The big question, then, is what would change between Ukraine and Russia? My prediction is just a temporary shift in wording by Russia, attributing Russian bombs or cyber attacks to the Gazprom attacks during press conferences. "Look what you made me do" type behavior from Russia, to describe what already had been occurring. Unlike the sometimes rapidly changing kinetic military front, the cyber attack realized risk appears largely static. Not good, but static.

The evolving cyber-attack risk to NATO

For NATO, there is a tactical risk and a more long-term one. The long-term is easy to describe - we are seeing the continued normalization of critical infrastructure being attacked, with the goal of physical facility destruction. The various attacks between Russia and Ukraine are simply more examples. The truth of the matter is that this has been going on for quite some time, and will continue to get worse. I don't think we're at the plot of Jericho just yet, but the increasing regularity of the use of cyberattacks like this lends these attacks to be expected, not novel. How much press did Stuxnet create, compared to the recent attacks, outside of cybersecurity circles?

The tactical risk to NATO is much more serious, though, due to sloppy targeting Russia has displayed in their cyber operations.

Onto the here and now. In every combat theater, there is risk of the combat drawing in bordering territories and countries. History is full of "leaks" across political boundaries. Inaccurate targeting by Russia exacerbates the risk of drawing NATO members into the fight. Arguably that's a greater risk than a formal attack against NATO. Back to the "no digital Pearl Harbor" argument - a disaster occurring near Tallinn, caused by an improperly-targeted critical infrastructure attack by Russia, is a much different emotional scenario than Russian tanks rolling west from Belarus on the way to Warsaw.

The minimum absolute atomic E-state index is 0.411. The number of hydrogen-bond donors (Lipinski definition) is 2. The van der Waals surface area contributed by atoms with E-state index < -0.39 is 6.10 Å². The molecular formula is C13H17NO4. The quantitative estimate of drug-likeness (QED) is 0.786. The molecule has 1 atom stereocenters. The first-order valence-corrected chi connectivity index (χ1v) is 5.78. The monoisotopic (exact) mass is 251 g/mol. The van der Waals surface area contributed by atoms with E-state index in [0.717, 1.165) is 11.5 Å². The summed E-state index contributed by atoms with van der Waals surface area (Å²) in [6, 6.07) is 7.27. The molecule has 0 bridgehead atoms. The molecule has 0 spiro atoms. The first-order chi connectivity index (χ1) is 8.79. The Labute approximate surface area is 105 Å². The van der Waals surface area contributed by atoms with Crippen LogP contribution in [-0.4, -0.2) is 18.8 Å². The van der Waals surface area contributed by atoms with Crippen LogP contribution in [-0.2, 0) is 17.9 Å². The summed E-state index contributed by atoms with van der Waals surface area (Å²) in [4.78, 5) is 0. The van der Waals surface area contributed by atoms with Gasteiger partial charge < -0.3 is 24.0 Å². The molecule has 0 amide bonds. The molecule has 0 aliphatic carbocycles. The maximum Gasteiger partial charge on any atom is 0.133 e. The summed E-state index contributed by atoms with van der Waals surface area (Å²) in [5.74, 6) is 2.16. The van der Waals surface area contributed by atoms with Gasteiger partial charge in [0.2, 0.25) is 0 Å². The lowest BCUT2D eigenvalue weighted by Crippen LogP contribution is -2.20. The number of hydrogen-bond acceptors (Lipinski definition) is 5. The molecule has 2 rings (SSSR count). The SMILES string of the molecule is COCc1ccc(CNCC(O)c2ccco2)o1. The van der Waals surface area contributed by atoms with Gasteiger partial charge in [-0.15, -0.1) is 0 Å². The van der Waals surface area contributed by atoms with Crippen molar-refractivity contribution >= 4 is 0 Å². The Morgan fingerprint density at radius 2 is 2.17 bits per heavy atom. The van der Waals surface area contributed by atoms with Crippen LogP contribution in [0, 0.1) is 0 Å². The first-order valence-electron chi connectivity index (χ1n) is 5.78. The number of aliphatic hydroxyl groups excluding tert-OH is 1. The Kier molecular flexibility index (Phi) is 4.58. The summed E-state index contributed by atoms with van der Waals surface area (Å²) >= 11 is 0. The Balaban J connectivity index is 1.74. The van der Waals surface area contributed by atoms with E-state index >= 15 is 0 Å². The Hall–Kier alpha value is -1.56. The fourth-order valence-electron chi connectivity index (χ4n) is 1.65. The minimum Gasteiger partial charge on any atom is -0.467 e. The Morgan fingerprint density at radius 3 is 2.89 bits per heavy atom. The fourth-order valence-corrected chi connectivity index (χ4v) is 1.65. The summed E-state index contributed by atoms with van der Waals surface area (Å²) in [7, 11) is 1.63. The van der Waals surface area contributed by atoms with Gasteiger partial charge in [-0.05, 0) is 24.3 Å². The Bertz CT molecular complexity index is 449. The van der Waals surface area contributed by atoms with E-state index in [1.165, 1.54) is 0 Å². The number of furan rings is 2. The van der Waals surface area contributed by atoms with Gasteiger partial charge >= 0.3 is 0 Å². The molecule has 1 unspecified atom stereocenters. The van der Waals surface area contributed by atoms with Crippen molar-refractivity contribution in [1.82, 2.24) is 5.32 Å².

What concrete, recent evidence do I have to back up my assertion? First, the satellite hack that occurred disrupted a variety of Internet users beyond Ukraine's border. Without getting into details, there are very accurate ways of geolocating users of commercial satellite Internet terminals (often called vsat modems). Accuracy can go from "GPS coordinates" to the town or region. Victims stretched from Ukraine to France. That's simply improper targeting, given the available capabilities, if the target was indeed Ukraine instead of "a random sampling of European Internet users."

The second piece of evidence is a bit more circumstantial, but I'm using it because history is full of odd coincidences that have big effects on the world. In this example, we see a Soviet-era "suicide drone" (drone with a bomb on it), which flew over NATO borders from Ukraine, over Romania, and over Hungary, before crashing into the Jarun district of Zagreb, Croatia.